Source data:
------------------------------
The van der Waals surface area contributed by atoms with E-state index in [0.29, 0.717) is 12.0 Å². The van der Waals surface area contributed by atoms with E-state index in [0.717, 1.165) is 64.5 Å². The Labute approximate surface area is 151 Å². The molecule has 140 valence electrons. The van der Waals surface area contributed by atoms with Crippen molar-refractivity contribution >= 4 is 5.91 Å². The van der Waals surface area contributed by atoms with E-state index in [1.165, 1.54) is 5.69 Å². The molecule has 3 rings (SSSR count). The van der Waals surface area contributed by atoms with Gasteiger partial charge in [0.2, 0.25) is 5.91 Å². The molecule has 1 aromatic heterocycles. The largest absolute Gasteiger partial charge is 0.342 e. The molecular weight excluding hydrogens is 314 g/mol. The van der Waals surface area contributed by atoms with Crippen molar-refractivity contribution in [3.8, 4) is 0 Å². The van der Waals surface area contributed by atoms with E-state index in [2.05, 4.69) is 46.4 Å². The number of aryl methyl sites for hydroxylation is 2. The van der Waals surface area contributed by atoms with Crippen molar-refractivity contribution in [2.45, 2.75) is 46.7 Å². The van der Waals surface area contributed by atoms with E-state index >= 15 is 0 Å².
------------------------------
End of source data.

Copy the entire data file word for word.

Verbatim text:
The van der Waals surface area contributed by atoms with E-state index in [0.29, 0.717) is 12.0 Å². The van der Waals surface area contributed by atoms with E-state index in [0.717, 1.165) is 64.5 Å². The Labute approximate surface area is 151 Å². The molecule has 140 valence electrons. The van der Waals surface area contributed by atoms with Crippen molar-refractivity contribution >= 4 is 5.91 Å². The van der Waals surface area contributed by atoms with E-state index in [1.165, 1.54) is 5.69 Å². The molecule has 3 rings (SSSR count). The van der Waals surface area contributed by atoms with Gasteiger partial charge in [0.2, 0.25) is 5.91 Å². The molecule has 1 aromatic heterocycles. The largest absolute Gasteiger partial charge is 0.342 e. The molecular weight excluding hydrogens is 314 g/mol. The van der Waals surface area contributed by atoms with Crippen molar-refractivity contribution in [3.8, 4) is 0 Å². The van der Waals surface area contributed by atoms with E-state index in [2.05, 4.69) is 46.4 Å². The number of aryl methyl sites for hydroxylation is 2. The van der Waals surface area contributed by atoms with Crippen molar-refractivity contribution in [2.45, 2.75) is 46.7 Å². The van der Waals surface area contributed by atoms with E-state index >= 15 is 0 Å².